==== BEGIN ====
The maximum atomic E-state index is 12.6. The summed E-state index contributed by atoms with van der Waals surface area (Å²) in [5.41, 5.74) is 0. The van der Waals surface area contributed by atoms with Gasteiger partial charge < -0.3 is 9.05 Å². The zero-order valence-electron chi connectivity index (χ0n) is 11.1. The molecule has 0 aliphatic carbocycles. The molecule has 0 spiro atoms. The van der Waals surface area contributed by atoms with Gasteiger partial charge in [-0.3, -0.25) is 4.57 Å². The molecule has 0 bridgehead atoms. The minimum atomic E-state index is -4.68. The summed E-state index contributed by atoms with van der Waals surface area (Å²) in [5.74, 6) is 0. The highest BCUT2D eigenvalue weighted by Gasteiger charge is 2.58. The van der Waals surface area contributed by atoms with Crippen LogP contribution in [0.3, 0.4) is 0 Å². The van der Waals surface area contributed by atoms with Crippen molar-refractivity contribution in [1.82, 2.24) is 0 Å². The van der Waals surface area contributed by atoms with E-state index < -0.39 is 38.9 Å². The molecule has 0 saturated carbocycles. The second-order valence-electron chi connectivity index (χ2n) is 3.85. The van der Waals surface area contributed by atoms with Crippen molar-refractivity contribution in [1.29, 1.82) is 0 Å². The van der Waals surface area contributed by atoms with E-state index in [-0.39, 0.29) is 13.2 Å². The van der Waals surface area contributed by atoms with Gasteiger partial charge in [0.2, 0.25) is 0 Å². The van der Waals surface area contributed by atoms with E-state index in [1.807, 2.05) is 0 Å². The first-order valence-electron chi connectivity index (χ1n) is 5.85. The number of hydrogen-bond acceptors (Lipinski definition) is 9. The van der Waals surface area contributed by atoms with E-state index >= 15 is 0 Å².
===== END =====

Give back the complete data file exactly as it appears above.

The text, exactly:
The maximum atomic E-state index is 12.6. The summed E-state index contributed by atoms with van der Waals surface area (Å²) in [5.41, 5.74) is 0. The van der Waals surface area contributed by atoms with Gasteiger partial charge < -0.3 is 9.05 Å². The zero-order valence-electron chi connectivity index (χ0n) is 11.1. The molecule has 0 aliphatic carbocycles. The molecule has 0 spiro atoms. The van der Waals surface area contributed by atoms with Gasteiger partial charge in [-0.3, -0.25) is 4.57 Å². The molecule has 0 bridgehead atoms. The minimum atomic E-state index is -4.68. The summed E-state index contributed by atoms with van der Waals surface area (Å²) in [5.74, 6) is 0. The highest BCUT2D eigenvalue weighted by Gasteiger charge is 2.58. The van der Waals surface area contributed by atoms with Crippen LogP contribution in [0.3, 0.4) is 0 Å². The van der Waals surface area contributed by atoms with Crippen molar-refractivity contribution in [1.82, 2.24) is 0 Å². The van der Waals surface area contributed by atoms with E-state index < -0.39 is 38.9 Å². The molecule has 0 saturated carbocycles. The second-order valence-electron chi connectivity index (χ2n) is 3.85. The van der Waals surface area contributed by atoms with Crippen molar-refractivity contribution in [1.29, 1.82) is 0 Å². The van der Waals surface area contributed by atoms with E-state index in [-0.39, 0.29) is 13.2 Å². The van der Waals surface area contributed by atoms with Gasteiger partial charge in [0.2, 0.25) is 0 Å². The van der Waals surface area contributed by atoms with E-state index in [1.807, 2.05) is 0 Å². The first-order valence-electron chi connectivity index (χ1n) is 5.85. The number of hydrogen-bond acceptors (Lipinski definition) is 9. The van der Waals surface area contributed by atoms with E-state index >= 15 is 0 Å².